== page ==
Friendly Neighbors Club marks 60 years
SULPHUR SPRINGS — The year was 1958. Sunday evenings on television, Ed Sullivan had acts such as the Everly Brothers and Buddy Holly on his show. The average worker’s wage was $2.20 an hour. A gallon of gas cost 25 cents. It was in 1958 that an exclusive club for women held its first meeting in Sulphur Springs. The ladies called themselves Friendly Neighbors.
Until this day, it is more likely an angler in Beaver Lake will catch a shark than any man has ever held a true account of what goes on behind a closed-door meeting of the Friendly Neighbors Club of Sulphur Springs. That is unless a man asks the children who passively attended the meeting with their mothers when the club first got its start.
The women first met in members’ homes. Some members brought along their children as they spent hours working on projects. For 60 years now, members have been using their projects’ product to bring many people cheer in and around the town. They made things for those they served, such as handmade embroidered tea towels or specially designed quilts. They have without much fanfare for 60 years handed out their products of love-labor to people in their community who they knew to need a little cheering up. One such project carried through their 60 years of service to their community is taking get-well cards to those in town who are ill.
Charter member Pauline Holcomb wrote in a note about the club that “this group of ladies helped to instill a new sense of community pride by their community projects.”
During the group’s 55year celebration in 2013, Claudean Oaks told a story about when Mattie Nell Wills, mother of David Wills at the Gravette Bank [back then], brought him to the meetings.
“She probably came before he was born,” Oaks said, then she added, “We always tried [at the meetings] to bring up all the good things about our town and its people. It has never been a gossip club. Every once in a while, when we needed money, we had a bake sale. That was the only fundraiser we had back then. Dues were $5 a year, same as now.”
Oaks was the oldest member at the club’s 55th anniversary and has since passed away.
“At first, we met in ladies’ homes,” Oaks said, “We kept attendance down to about 15 members because most of us didn’t have large [project] rooms in our homes. The club would give the hostess $5 toward an entrée. Of course, you could buy something for $5 back then. During the meeting, “one lady might tell an uplifting story, another would say something funny.”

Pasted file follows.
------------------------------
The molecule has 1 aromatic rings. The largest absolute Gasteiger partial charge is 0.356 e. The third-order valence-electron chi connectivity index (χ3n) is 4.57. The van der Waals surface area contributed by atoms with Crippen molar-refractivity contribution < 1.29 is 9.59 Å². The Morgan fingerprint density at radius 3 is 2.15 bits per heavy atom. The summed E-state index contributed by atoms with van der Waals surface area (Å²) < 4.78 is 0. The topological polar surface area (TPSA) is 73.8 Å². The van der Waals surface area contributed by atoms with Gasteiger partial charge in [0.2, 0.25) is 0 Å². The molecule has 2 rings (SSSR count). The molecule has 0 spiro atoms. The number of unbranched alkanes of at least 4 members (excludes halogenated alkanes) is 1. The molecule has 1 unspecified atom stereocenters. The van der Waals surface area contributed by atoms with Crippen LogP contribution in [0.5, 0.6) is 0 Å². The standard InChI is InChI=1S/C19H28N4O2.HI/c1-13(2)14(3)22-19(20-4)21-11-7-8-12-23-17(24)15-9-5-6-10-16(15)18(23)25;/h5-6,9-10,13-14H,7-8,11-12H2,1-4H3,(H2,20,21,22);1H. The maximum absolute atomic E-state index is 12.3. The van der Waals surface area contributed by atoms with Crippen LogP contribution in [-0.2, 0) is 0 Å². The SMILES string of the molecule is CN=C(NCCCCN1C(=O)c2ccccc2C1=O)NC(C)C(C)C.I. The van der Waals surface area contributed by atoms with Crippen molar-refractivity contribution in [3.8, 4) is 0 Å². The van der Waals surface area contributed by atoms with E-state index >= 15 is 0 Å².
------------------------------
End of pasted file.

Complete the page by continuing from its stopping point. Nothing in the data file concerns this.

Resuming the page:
This tradition, it is said, was continued across the 60 years as well.
Friendly Neighbors Club has spread civic and community cheer around and across the city. First organized March 5, 1958, the Friendly Neighbors have brought cheer to many people, like those who had lost everything in a home fire or simply to someone in bed at home with a cold or in the hospital. They still make quilts and give away blankets. They still take “cheer baskets” of flowers to cheer people up, and they deliver food to the elderly.
Charter Friendly Neighbors in 1958 were president Virgie McMorris, secretarytreasurer Mattie Nell Wills and reporter Peggy Dills. Also at the meeting of the Friendly Neighbors 60 years ago were Nona Lee Holm, Jessie Bates, Laura Daniels, Pauline Holcomb, Mary Deshazer and Laura Riter.
“We try to unify our community,” said Martha Kreder, current club president. “We help, pray with and visit people who need us in this town.”
To celebrate 60 years, club members have scheduled a community gathering at 1:30 p.m. Saturday, March 17, in the city park. They have events planned to celebrate two occasions. Their celebration includes paying respect to the club’s anniversary by honoring current and fallen Friendly Neighbors members, as well as set a plaque honoring past, present and future members of the U.S. armed services. Activities planned include live music and surprise guest speakers.
Afterward, Friendly Neighbors invite all to join them with some snacks and a get-to-know-you gathering at 3 p.m. in the Old School cafeteria.
The Friendly Neighbors Club of Sulphur Springs celebrated its 50th year with a gathering in 2008. Club members pictured are Lil Buckley (seated, from left), Betty Newell, Claudean Oaks and Nona Holm; Barbara Wasman (standing, from left), Maurine...